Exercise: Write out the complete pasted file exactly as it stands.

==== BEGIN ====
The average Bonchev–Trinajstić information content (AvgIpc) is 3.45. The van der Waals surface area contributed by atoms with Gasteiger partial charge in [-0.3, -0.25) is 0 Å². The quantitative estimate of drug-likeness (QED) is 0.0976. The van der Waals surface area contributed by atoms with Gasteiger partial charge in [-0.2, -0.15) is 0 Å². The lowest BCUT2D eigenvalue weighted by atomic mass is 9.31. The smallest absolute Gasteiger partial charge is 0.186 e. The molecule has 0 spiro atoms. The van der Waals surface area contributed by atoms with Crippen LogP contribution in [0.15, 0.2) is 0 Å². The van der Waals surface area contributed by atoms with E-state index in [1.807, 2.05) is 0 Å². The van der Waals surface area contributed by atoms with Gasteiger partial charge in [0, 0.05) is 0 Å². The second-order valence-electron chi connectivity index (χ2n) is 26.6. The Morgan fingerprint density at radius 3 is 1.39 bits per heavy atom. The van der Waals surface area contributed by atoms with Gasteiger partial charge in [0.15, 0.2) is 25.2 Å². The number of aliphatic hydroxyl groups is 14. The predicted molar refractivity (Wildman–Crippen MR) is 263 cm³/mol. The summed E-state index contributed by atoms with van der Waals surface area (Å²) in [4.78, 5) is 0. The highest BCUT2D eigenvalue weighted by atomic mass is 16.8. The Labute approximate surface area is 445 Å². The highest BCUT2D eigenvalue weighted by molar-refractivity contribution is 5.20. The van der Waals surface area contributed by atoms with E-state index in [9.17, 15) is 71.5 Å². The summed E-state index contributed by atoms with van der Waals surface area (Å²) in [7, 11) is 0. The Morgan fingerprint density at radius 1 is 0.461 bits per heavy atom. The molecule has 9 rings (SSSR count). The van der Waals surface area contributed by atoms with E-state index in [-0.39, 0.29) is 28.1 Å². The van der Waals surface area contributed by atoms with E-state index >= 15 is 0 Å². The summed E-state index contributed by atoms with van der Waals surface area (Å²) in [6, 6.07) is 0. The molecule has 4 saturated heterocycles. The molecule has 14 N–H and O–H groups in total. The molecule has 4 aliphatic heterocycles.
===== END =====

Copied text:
The average Bonchev–Trinajstić information content (AvgIpc) is 3.45. The van der Waals surface area contributed by atoms with Gasteiger partial charge in [-0.3, -0.25) is 0 Å². The quantitative estimate of drug-likeness (QED) is 0.0976. The van der Waals surface area contributed by atoms with Gasteiger partial charge in [-0.2, -0.15) is 0 Å². The lowest BCUT2D eigenvalue weighted by atomic mass is 9.31. The smallest absolute Gasteiger partial charge is 0.186 e. The molecule has 0 spiro atoms. The van der Waals surface area contributed by atoms with Crippen LogP contribution in [0.15, 0.2) is 0 Å². The van der Waals surface area contributed by atoms with E-state index in [1.807, 2.05) is 0 Å². The van der Waals surface area contributed by atoms with Gasteiger partial charge in [0, 0.05) is 0 Å². The second-order valence-electron chi connectivity index (χ2n) is 26.6. The Morgan fingerprint density at radius 3 is 1.39 bits per heavy atom. The van der Waals surface area contributed by atoms with Gasteiger partial charge in [0.15, 0.2) is 25.2 Å². The number of aliphatic hydroxyl groups is 14. The predicted molar refractivity (Wildman–Crippen MR) is 263 cm³/mol. The summed E-state index contributed by atoms with van der Waals surface area (Å²) in [4.78, 5) is 0. The highest BCUT2D eigenvalue weighted by atomic mass is 16.8. The Labute approximate surface area is 445 Å². The highest BCUT2D eigenvalue weighted by molar-refractivity contribution is 5.20. The van der Waals surface area contributed by atoms with E-state index in [9.17, 15) is 71.5 Å². The summed E-state index contributed by atoms with van der Waals surface area (Å²) in [7, 11) is 0. The Morgan fingerprint density at radius 1 is 0.461 bits per heavy atom. The molecule has 9 rings (SSSR count). The van der Waals surface area contributed by atoms with E-state index in [-0.39, 0.29) is 28.1 Å². The van der Waals surface area contributed by atoms with E-state index >= 15 is 0 Å². The summed E-state index contributed by atoms with van der Waals surface area (Å²) in [6, 6.07) is 0. The molecule has 4 saturated heterocycles. The molecule has 14 N–H and O–H groups in total. The molecule has 4 aliphatic heterocycles.